Oct. 31, 2013
The building, which is located at 1000 Floyd Ave., is equipped with touch panel multimedia controllers, interactive podiums and wall-sized digital display screens that allow simultaneous viewing of multiple applications. The glass entry doors open to contemporary architecture – glass walls, an open staircase and intimate student lounge areas – furnished with user-friendly desks and chairs, strategically placed on all four floors of the 102,000-square-foot building.
VCU President Michael Rao, Ph.D., said the amenities are important because they help put students in position to find success. “Physical learning space and technology have become very important to that.”
The first two floors house rooms of various sizes, from 60-seat classrooms to 383-seat auditoriums – small, medium and large lecture halls, collaboration meeting spaces – featuring state-of-the-art technology. The third floor is the new home to the School of Social Work, now equipped with observation rooms that allow students to discreetly observe interviews or consultations. The fourth floor houses the Center for Teaching Excellence and the University College’s Writing Center.
“We could not be happier to be in a facility that provides 21st century technology and an environment that is equal to the quality of education that the school has provided over the last 96 years,” said James Hinterlong, Ph.D., dean of the VCU School of Social Work, at a recent ceremony celebrating the new facility. “We look forward to finding strategies that work with each of you and your organizations, to find the best in ourselves and the best in others, to transform this community through the work done at VCU and with our community partners.”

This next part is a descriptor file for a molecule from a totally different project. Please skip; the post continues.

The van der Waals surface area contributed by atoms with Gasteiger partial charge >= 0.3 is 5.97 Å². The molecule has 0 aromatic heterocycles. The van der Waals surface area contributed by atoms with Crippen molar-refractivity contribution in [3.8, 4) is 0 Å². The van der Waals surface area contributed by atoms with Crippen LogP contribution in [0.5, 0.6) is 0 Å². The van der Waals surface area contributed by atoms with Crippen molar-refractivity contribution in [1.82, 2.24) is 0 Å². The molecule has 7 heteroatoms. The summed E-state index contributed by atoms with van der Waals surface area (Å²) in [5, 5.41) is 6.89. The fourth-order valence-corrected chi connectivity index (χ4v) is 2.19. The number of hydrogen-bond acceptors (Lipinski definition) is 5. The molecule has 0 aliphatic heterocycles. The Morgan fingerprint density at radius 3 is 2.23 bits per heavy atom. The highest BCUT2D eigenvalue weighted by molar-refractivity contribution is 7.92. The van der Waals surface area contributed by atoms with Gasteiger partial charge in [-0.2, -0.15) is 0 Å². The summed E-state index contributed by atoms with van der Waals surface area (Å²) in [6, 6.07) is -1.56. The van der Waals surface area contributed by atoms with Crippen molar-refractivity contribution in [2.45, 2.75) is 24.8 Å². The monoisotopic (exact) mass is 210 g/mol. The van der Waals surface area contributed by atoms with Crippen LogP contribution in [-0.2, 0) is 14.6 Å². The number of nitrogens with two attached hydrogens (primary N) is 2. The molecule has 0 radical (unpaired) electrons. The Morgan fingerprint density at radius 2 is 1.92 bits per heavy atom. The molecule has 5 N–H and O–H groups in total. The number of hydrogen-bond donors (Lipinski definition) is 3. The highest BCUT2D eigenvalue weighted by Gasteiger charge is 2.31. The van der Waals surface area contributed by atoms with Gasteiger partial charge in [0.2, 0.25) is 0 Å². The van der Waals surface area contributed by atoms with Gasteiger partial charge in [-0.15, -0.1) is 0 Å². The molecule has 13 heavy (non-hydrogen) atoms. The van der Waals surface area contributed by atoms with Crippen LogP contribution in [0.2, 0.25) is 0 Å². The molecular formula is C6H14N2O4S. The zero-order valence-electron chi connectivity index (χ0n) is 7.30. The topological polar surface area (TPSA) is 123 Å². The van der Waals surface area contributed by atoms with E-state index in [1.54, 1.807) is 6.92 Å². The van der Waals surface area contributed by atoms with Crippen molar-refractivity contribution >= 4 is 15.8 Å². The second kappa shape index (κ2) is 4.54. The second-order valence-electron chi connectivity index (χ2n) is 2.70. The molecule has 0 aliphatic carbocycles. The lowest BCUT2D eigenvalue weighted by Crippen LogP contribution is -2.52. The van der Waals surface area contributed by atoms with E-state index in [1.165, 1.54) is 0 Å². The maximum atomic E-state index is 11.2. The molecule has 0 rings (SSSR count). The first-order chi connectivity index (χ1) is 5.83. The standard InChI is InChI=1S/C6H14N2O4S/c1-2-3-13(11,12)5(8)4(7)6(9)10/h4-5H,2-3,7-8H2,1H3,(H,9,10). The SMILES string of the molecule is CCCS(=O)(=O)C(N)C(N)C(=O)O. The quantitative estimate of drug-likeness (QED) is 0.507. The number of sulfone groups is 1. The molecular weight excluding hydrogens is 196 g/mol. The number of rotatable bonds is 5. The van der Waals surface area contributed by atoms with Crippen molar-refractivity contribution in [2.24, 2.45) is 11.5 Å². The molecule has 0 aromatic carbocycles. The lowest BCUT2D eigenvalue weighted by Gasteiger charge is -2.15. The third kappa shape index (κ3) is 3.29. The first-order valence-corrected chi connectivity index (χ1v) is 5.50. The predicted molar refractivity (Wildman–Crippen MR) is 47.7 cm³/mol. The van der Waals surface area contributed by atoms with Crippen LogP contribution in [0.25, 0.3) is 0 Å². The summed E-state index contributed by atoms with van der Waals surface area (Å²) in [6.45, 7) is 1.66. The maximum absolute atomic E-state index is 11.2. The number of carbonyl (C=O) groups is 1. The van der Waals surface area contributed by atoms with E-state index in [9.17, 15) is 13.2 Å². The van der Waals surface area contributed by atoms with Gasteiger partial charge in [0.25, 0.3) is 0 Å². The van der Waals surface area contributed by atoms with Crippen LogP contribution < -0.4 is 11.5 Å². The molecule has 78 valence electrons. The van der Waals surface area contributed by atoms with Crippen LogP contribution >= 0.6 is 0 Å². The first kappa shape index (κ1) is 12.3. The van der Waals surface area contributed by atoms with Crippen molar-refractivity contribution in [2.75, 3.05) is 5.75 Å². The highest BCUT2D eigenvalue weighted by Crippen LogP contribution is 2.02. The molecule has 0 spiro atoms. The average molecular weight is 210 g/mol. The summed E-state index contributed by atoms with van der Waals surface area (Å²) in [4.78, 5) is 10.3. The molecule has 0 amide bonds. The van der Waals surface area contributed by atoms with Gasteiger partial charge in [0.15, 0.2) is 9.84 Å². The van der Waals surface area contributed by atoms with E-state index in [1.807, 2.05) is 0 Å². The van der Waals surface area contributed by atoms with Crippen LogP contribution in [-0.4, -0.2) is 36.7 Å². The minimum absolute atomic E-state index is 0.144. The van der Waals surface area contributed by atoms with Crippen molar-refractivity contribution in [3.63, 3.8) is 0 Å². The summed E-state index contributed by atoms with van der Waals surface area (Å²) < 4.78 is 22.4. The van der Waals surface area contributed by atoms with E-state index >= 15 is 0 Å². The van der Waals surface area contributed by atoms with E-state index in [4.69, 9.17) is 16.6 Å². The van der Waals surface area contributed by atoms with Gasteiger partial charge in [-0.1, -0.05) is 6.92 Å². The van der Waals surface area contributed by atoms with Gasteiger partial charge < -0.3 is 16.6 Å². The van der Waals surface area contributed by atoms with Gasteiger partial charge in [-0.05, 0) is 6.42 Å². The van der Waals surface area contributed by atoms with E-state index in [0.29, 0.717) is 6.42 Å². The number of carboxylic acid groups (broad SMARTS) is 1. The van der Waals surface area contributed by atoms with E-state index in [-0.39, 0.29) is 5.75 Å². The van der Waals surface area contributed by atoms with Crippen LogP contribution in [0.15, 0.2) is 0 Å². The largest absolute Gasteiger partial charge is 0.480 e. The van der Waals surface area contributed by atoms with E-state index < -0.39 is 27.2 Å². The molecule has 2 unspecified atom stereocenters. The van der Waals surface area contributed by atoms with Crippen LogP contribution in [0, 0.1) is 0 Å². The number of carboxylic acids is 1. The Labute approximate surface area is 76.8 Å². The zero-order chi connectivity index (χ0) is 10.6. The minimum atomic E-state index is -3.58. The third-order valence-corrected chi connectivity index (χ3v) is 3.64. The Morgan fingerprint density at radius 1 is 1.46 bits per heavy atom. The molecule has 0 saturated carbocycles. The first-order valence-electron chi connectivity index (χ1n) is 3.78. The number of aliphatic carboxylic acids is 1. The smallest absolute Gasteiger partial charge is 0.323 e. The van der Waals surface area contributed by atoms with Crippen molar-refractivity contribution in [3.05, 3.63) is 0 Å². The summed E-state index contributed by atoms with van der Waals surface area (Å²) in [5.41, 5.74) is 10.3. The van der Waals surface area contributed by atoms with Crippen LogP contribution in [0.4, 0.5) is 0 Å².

The VCU School of Social Work, the flagship school on VCU’s Monroe Park Campus, is ranked 11th nationally by U.S. News & World Report.
The Academic Learning Commons optimizes the vision for the Center for Teaching Excellence, which promotes and encourages use of technology and learning, while engaging with schools, departments and other student success-related programs to foster and sustain a culture of teaching excellence.
“This facility provides students with unprecedented opportunities to collaborate with others on and off campus,” said Gardner Campbell, Ph.D., vice provost for learning innovation and student success, who provides leadership for the Center for Teaching Excellence. “The furniture is designed to allow students to turn in different directions to engage in discussions, and each room has the ability to participate in a Web conferencing, real-time streaming, that allows faculty to push out content to the Web.”
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